Improvement in machines for cutting screws upon the ends of the rails of bedsteads
US 1816 A
Description (OCR text may contain errors)
UNITED STATES PATENT OEEICE.
JACOB LINDLY, OF CYNTHIANA, KENTUCKY.
IMPROVEMENT IN MACHINES FOR CUTTING SCREWS UPON THE ENDS 0F THE RAILS OF BEDSTEADS.
Specification forming part of Letters Patent No. 1,816, dated October l0, 1840.
.To all whom t may concern:
Be it known that I, J AcoB LINDLY, of Cynthiana, in the county of Harrison and State of Kentucky, have made a new and useful Improvement in Machines for Cutting Screws upon the Ends of the Rails of Bedsteads; and I do hereby declare that the following is a full and exact description thereof.
On the 20th day of June, 1838, I obtained Letters Patent of the United States for a machine for cutting screws on the ends of the rails and in the sides of the posts of bedsteads; and my present improvement relates to the manner of performing the former process-namely, that of cutting the screws on the ends of the rails, there not being any essential difference in the part of the apparatus for cutting the screws in the posts as then used by me. I have, however, represented the latter in the accompanying drawing. as attached to the same bench with the former.
A A is a bench, which may in its general form resemble the ordinary cabinet-makers bench. B B are two standards which rise from this bench and sustain the cutting-tools by which a right-handed screw is to be cut on one end and a left-handed screw 011 the other end of a bedstead-rail. These standards must be at such distance apart as to correspond with the length of the rail upon which screws are to be cut. They are confined to the bench by means of screws or wedges bearing against its under side, and their distance apart may be adjusted by placing them in holes at set distances from each other, or they may be made to slide in a mortise orbetween cheeks, like the front puppet-head of a lathe. In one of these heads there is cut a right and in the other aleft handed female screw of the width of thread corresponding with those to be cut upon the rail, and these receive the iron screw-shafts C C, which may be turned by means of a winch.
D D are screw-sockets made of cast-steel, each of which has a screw on its interior of the size and kind of that on the shaft to which it appertains. These sockets must be of sufficient length t0 receive the pins on the ends of the rails and to take two or three turns onto the screws upon the shafts C C.`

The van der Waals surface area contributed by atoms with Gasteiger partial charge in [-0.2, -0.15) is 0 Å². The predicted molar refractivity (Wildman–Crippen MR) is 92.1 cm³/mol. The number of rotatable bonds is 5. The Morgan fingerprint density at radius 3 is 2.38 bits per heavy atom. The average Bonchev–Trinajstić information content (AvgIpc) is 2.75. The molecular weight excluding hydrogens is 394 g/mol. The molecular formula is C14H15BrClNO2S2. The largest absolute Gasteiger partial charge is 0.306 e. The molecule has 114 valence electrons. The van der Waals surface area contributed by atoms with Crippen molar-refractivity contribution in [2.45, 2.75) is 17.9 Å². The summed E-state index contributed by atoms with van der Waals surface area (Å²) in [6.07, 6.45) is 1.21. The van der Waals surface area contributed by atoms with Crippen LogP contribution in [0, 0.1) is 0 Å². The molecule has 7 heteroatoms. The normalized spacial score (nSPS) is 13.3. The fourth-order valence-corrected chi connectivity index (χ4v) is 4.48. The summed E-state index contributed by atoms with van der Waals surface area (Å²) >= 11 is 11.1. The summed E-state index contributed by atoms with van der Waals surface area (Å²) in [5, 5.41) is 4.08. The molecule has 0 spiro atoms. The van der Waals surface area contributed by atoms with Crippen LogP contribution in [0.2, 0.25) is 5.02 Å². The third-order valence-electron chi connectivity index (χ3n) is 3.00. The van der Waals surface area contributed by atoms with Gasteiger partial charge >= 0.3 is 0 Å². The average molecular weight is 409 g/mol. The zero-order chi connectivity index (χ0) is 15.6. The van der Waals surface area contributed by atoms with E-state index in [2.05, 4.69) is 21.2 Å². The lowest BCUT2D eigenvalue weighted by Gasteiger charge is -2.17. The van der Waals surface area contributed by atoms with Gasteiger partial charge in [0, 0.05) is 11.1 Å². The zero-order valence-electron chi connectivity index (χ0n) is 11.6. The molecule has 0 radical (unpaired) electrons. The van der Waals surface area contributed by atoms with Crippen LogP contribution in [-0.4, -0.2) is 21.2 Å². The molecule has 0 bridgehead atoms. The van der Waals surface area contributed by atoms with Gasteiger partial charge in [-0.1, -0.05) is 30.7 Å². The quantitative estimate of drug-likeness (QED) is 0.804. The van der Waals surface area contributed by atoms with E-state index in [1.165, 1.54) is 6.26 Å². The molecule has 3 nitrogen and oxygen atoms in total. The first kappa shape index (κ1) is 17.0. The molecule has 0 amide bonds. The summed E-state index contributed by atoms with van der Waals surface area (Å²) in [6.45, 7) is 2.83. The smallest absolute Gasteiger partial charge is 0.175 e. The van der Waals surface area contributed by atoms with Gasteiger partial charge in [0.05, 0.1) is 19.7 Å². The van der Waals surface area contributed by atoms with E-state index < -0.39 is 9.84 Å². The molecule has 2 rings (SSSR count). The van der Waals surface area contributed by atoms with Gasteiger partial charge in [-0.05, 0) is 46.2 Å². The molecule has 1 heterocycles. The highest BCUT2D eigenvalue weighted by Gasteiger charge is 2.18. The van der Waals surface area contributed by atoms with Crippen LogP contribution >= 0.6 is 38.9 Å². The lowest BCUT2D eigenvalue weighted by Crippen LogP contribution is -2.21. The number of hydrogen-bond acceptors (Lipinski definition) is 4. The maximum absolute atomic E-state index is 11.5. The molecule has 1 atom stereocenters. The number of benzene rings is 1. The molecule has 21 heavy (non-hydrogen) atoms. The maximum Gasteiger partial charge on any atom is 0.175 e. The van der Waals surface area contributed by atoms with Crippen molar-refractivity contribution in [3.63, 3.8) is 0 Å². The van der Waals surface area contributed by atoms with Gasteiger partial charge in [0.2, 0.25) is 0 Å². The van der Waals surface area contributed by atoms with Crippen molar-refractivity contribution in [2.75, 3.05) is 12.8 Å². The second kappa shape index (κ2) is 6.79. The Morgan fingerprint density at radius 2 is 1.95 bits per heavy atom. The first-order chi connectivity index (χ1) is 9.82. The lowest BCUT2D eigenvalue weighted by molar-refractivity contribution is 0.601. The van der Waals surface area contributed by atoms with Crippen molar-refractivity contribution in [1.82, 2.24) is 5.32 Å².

The ordinary way of cutting screws upon wood is to insert what is called a V in the cutting-tool; but I dispense with this and form my cutters from the thread of the Screw itself in each of the sockets D D.
rlhe groove E represents the mouth or openL ing in one of the sockets through which the chips are discharged as the cutting-edge of the thread advances. This cutting-edge is of course on the eXtreme outer end of the thread, and to carry the thread clear up on the tenon or pin, so that there shall be no obstruction to its coming up to a shoulder against the post, I chamfer-o the front end of the sockets D D on their outsides and turn a depression in the end of the rail to receive it, as shown in section at Fig.2, Where a ct is the depression in the end of the rail and a d the chamfer on the end of the socket. The sockets are held in place on the shafts by means of tightening-screws c, by which they may be accurately adjusted to their places. In the outer end of the socket, where the thread commences, there is a cylindrical opening d d to admit the end of the pin against the cutter at the end of the thread, and this serves to guide it correctly as it enters. The rail while being cut is held by its middle between two jaws E E which work on joint-pins at b b in the standard E, affixed to the bench. Each of these jaws has an angular notch c', which will embrace the rails firmly notwithstanding some variation in size, and these notches being at the same elevation with the screw-shafts the rail will always stand at the right height, and being held in one post only, and that at or near its middle, it will adapt itself perfectly to the cutting-sockets. G is a cramp or holdfast, by which the jaws E E may be held together.
I-I H are two jaws or wooden Vises made like those ordinarily used on cabinet-makers benches, but having through their upper ends screw-shafts I I for cutting the right and left handed screws in the posts, which they effect in such manner as to bring up the shoulders of the rails at the right point and simultaneously. When the rail is Xed for cutting, care must be taken that its shoulders stand atv equal distances from the standards, and the screws will then be accurately cut, notwithstanding any variation in the length of the pins or tenons.
Having thus fully described the nature of 2. The manner in which I have combined and arranged these sockets, the screw-shafts, and the standards with each other, for the purpose set forth.
THos. P. JONES, GEORGE WEST.